Re: Deep Blue colmun in TIME, May 19th

Mark Crosby (
Wed, 25 Jun 1997 08:51:05 -0700 (PDT)

Michael Lorrey wrote:
<David Gelernter may be a professor of computer science at Yale, but
any informed individual can see that he is not only misinfomed about
his own field, but hopelessly behind the times with respect to our
knowledge of neurophysiology if his column in the May 19th issue is
any indication of his knowledge of progress in artificial intelligence
and brain/machine interface.>

I doubt very much if Gelernter writes a "column" for TIME! You should
do a little more research about someone before you flame them based on
a heavily-edited, popular-magazine sidebar. As Damien Broderick
pointed out, Gelernter is the author of _Mirror Worlds: Or the Day
Software Puts the Universe Into a Shoebox: How It Will Happen and What
it Will Mean_ (1992), one of the premier visions of cyberspace, and
he’s also the developer of one of the first parallel processing
languages, LINDA. Gelernter’s also the author of _The Muse in the

A lot of serious AI and cybernetics researchers have doubts about
whether human-level intelligence can be represented by anything
resembling a traditional von Neumann computer. These doubts don’t
necessarily imply that they’re worried about a soul or something.

Mike, throughout your essay you equate AI with brain-machine
interfacing, two very different subjects.

<Any computer professional has heard of Moore's Law ... This is the
sort of technological progress that has the inflation and productivity
estimators at the Bureau of Labor Statistics in apopleptic fits.>

So what does this have to do with the price of tea in China? (Are you
suggesting us incompetent BLS bureaucrats would actually get
apoplectic over our work? I thought we’re all supposed to be parasitic
drones! (-;) I don’t doubt that microprocessors are becoming more
and more ubiquitous, but, as I noted in our discussion on this earlier
this year, the biggest chunk of the average person’s expenditures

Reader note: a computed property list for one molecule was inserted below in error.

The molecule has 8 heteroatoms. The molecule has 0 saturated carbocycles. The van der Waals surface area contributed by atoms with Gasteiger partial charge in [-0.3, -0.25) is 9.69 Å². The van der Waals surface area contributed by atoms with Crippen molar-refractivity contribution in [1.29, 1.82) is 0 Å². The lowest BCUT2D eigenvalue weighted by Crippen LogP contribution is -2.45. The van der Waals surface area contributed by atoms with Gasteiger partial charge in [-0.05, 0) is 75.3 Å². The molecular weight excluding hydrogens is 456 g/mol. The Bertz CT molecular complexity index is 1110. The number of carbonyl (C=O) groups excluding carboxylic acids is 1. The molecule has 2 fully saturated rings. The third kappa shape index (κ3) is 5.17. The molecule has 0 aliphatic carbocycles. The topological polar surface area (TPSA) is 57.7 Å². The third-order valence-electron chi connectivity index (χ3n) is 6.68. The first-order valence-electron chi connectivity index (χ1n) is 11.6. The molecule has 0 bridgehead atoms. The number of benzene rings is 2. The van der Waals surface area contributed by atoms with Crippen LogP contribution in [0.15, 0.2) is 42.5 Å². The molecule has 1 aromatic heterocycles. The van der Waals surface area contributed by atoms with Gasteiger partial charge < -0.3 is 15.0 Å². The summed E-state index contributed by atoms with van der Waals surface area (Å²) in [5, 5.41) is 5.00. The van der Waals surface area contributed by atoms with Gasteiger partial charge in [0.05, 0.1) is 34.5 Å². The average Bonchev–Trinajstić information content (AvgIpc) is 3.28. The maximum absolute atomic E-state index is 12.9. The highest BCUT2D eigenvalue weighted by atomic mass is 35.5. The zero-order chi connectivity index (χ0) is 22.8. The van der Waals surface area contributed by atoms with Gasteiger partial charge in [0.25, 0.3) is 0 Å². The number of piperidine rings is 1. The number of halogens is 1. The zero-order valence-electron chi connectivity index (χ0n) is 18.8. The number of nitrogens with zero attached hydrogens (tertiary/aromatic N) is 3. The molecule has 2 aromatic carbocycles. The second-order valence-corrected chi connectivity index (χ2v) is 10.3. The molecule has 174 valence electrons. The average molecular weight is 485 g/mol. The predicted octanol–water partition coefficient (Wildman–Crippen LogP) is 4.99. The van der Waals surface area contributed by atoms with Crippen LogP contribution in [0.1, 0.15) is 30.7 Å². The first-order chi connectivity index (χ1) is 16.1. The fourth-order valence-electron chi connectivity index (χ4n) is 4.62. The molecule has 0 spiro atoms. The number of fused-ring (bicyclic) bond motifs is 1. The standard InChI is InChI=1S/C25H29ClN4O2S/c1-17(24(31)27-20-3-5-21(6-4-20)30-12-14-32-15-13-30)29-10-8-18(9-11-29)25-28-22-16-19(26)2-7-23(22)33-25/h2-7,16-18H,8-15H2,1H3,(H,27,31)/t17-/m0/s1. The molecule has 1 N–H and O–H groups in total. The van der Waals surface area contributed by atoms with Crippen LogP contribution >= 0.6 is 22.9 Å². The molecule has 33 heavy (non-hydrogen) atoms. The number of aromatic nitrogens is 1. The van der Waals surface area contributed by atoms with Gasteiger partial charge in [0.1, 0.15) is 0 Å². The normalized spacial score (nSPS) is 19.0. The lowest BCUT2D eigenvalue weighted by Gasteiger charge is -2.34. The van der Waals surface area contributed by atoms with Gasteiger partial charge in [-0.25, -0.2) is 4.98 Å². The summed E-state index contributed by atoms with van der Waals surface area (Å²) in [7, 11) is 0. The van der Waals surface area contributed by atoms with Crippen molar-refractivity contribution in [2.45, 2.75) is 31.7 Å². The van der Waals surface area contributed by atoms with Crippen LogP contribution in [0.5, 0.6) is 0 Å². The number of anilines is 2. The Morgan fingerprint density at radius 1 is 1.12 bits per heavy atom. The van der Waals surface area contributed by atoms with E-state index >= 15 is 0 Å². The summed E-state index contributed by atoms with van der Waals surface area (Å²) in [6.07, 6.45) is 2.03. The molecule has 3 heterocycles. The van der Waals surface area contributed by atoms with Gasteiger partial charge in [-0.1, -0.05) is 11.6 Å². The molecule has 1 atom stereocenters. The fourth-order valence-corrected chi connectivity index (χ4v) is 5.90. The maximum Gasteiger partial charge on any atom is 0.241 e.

still go for such mundane necessities as food and shelter.

<Gelernter is right in saying it is silly to ascribe intelligence to
Deep Blue, as that computer has as much processing power as say, a
housefly or a maybe even a mouse.>

Deep Blue was not just a ‘computer’ - there was a muse in the machine,
namely the team of people who programmed it with a knowledge of chess.

<While he has the right to claim some supernatural source of our
being, so far he cannot prove that the human mind is nothing more than
a biochemical computer with a neural net architecture. Given this, we
can duplicate that architecture in other forms, even silicon.>

And you cannot yet prove that the human mind *is* nothing more than a
biochemical computer with a neural net architecture. So your "given
this" assumption is hardly justified. There are serious scientists who
don’t believe in "supernatural sources of our being" yet still have
doubts about whether traditional computer architectures, and even
neural nets, are adequate to duplicate what the human mind does. You
might check the Principia Cybernetica web for starters.

< Associative thinking is, in fact, largely how we think most of the
time, but this can be duplicated by any relational database.>

Then why is it that hundreds of AI researchers working for decades
have yet to build anything close to a human associative memory. Why
is it that cybernetic systems (real-time process control systems) and
even management decision support systems shun relational DBMS for